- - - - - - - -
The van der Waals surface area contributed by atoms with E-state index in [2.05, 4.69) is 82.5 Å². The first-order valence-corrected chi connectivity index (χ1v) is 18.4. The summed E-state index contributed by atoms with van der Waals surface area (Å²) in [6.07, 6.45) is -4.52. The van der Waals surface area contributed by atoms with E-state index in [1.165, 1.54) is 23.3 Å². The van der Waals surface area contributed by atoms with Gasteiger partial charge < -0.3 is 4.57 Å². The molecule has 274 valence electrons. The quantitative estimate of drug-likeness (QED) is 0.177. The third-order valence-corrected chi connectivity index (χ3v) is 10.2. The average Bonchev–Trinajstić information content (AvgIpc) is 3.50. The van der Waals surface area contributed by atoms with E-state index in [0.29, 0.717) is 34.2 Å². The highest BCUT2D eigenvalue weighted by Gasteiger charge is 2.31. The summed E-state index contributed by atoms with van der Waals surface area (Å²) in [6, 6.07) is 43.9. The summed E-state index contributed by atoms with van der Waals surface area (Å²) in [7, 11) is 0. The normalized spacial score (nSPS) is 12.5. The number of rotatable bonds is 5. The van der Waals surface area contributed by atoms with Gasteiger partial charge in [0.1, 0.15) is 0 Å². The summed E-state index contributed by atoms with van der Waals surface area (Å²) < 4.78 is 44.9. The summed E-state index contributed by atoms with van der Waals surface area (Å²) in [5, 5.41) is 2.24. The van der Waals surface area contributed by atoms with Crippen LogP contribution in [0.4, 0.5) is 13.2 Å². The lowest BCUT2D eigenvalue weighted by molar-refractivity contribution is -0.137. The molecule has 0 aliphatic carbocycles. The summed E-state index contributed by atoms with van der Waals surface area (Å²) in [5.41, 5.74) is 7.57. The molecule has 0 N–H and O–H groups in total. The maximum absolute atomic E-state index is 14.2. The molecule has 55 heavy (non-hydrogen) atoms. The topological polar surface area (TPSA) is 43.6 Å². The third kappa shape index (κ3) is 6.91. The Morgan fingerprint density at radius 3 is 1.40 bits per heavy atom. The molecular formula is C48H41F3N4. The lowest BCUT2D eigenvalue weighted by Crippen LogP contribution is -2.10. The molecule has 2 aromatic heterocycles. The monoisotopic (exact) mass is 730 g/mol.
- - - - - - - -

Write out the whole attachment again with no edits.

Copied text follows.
The van der Waals surface area contributed by atoms with E-state index in [2.05, 4.69) is 82.5 Å². The first-order valence-corrected chi connectivity index (χ1v) is 18.4. The summed E-state index contributed by atoms with van der Waals surface area (Å²) in [6.07, 6.45) is -4.52. The van der Waals surface area contributed by atoms with E-state index in [1.165, 1.54) is 23.3 Å². The van der Waals surface area contributed by atoms with Gasteiger partial charge < -0.3 is 4.57 Å². The molecule has 274 valence electrons. The quantitative estimate of drug-likeness (QED) is 0.177. The third-order valence-corrected chi connectivity index (χ3v) is 10.2. The average Bonchev–Trinajstić information content (AvgIpc) is 3.50. The van der Waals surface area contributed by atoms with E-state index in [0.29, 0.717) is 34.2 Å². The highest BCUT2D eigenvalue weighted by Gasteiger charge is 2.31. The summed E-state index contributed by atoms with van der Waals surface area (Å²) in [6, 6.07) is 43.9. The summed E-state index contributed by atoms with van der Waals surface area (Å²) in [7, 11) is 0. The normalized spacial score (nSPS) is 12.5. The number of rotatable bonds is 5. The van der Waals surface area contributed by atoms with Gasteiger partial charge in [0.1, 0.15) is 0 Å². The summed E-state index contributed by atoms with van der Waals surface area (Å²) < 4.78 is 44.9. The summed E-state index contributed by atoms with van der Waals surface area (Å²) in [5, 5.41) is 2.24. The van der Waals surface area contributed by atoms with Crippen LogP contribution in [0.4, 0.5) is 13.2 Å². The lowest BCUT2D eigenvalue weighted by molar-refractivity contribution is -0.137. The molecule has 0 aliphatic carbocycles. The summed E-state index contributed by atoms with van der Waals surface area (Å²) in [5.41, 5.74) is 7.57. The molecule has 0 N–H and O–H groups in total. The maximum absolute atomic E-state index is 14.2. The molecule has 55 heavy (non-hydrogen) atoms. The topological polar surface area (TPSA) is 43.6 Å². The third kappa shape index (κ3) is 6.91. The Morgan fingerprint density at radius 3 is 1.40 bits per heavy atom. The molecular formula is C48H41F3N4. The lowest BCUT2D eigenvalue weighted by Crippen LogP contribution is -2.10. The molecule has 2 aromatic heterocycles. The monoisotopic (exact) mass is 730 g/mol.